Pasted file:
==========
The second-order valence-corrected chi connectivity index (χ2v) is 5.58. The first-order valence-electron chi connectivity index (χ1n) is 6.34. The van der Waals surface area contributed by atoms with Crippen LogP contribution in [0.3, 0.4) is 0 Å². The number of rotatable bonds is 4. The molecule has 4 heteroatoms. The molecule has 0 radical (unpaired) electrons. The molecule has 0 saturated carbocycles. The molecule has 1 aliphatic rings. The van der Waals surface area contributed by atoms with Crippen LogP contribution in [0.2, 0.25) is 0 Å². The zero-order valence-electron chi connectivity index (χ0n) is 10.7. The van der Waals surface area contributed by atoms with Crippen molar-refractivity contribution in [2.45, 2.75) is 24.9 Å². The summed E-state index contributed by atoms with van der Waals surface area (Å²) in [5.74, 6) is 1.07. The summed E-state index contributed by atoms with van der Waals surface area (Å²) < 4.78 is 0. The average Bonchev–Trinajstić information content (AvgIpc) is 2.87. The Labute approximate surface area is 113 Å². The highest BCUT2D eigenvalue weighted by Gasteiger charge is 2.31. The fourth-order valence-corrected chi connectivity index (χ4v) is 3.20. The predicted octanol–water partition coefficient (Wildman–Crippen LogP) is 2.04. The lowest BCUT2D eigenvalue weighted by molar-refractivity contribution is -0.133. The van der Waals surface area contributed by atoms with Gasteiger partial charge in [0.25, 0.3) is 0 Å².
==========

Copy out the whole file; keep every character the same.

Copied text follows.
The second-order valence-corrected chi connectivity index (χ2v) is 5.58. The first-order valence-electron chi connectivity index (χ1n) is 6.34. The van der Waals surface area contributed by atoms with Crippen LogP contribution in [0.3, 0.4) is 0 Å². The number of rotatable bonds is 4. The molecule has 4 heteroatoms. The molecule has 0 radical (unpaired) electrons. The molecule has 0 saturated carbocycles. The molecule has 1 aliphatic rings. The van der Waals surface area contributed by atoms with Crippen LogP contribution in [0.2, 0.25) is 0 Å². The zero-order valence-electron chi connectivity index (χ0n) is 10.7. The van der Waals surface area contributed by atoms with Crippen molar-refractivity contribution in [2.45, 2.75) is 24.9 Å². The summed E-state index contributed by atoms with van der Waals surface area (Å²) in [5.74, 6) is 1.07. The summed E-state index contributed by atoms with van der Waals surface area (Å²) < 4.78 is 0. The average Bonchev–Trinajstić information content (AvgIpc) is 2.87. The Labute approximate surface area is 113 Å². The highest BCUT2D eigenvalue weighted by Gasteiger charge is 2.31. The fourth-order valence-corrected chi connectivity index (χ4v) is 3.20. The predicted octanol–water partition coefficient (Wildman–Crippen LogP) is 2.04. The lowest BCUT2D eigenvalue weighted by molar-refractivity contribution is -0.133. The van der Waals surface area contributed by atoms with Gasteiger partial charge in [0.25, 0.3) is 0 Å².